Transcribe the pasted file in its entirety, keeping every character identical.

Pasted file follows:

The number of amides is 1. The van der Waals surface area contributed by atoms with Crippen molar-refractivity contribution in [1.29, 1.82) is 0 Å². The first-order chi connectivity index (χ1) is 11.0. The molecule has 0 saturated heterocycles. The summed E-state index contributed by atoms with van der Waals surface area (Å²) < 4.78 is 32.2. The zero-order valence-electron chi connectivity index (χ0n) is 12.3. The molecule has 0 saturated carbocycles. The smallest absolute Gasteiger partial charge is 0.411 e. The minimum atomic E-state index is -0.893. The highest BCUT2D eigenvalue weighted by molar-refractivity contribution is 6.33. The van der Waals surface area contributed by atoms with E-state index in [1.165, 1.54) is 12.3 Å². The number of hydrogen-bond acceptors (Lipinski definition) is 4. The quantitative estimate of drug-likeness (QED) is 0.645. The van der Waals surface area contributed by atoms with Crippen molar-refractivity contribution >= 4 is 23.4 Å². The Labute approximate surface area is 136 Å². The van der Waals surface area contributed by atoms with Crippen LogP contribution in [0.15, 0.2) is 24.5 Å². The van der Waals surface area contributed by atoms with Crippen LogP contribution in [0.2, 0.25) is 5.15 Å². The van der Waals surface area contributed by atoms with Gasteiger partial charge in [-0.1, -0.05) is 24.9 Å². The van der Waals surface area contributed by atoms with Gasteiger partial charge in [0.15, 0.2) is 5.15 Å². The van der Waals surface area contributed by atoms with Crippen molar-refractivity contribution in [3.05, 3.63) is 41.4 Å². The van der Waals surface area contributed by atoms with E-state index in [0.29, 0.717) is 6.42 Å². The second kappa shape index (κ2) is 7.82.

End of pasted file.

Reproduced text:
The number of amides is 1. The van der Waals surface area contributed by atoms with Crippen molar-refractivity contribution in [1.29, 1.82) is 0 Å². The first-order chi connectivity index (χ1) is 11.0. The molecule has 0 saturated heterocycles. The summed E-state index contributed by atoms with van der Waals surface area (Å²) < 4.78 is 32.2. The zero-order valence-electron chi connectivity index (χ0n) is 12.3. The molecule has 0 saturated carbocycles. The smallest absolute Gasteiger partial charge is 0.411 e. The minimum atomic E-state index is -0.893. The highest BCUT2D eigenvalue weighted by molar-refractivity contribution is 6.33. The van der Waals surface area contributed by atoms with E-state index in [1.165, 1.54) is 12.3 Å². The number of hydrogen-bond acceptors (Lipinski definition) is 4. The quantitative estimate of drug-likeness (QED) is 0.645. The van der Waals surface area contributed by atoms with Crippen molar-refractivity contribution >= 4 is 23.4 Å². The Labute approximate surface area is 136 Å². The van der Waals surface area contributed by atoms with Crippen LogP contribution in [0.15, 0.2) is 24.5 Å². The van der Waals surface area contributed by atoms with Crippen LogP contribution in [0.2, 0.25) is 5.15 Å². The van der Waals surface area contributed by atoms with Gasteiger partial charge in [-0.1, -0.05) is 24.9 Å². The van der Waals surface area contributed by atoms with Gasteiger partial charge in [0.15, 0.2) is 5.15 Å². The van der Waals surface area contributed by atoms with Crippen molar-refractivity contribution in [3.05, 3.63) is 41.4 Å². The van der Waals surface area contributed by atoms with E-state index in [0.29, 0.717) is 6.42 Å². The second kappa shape index (κ2) is 7.82.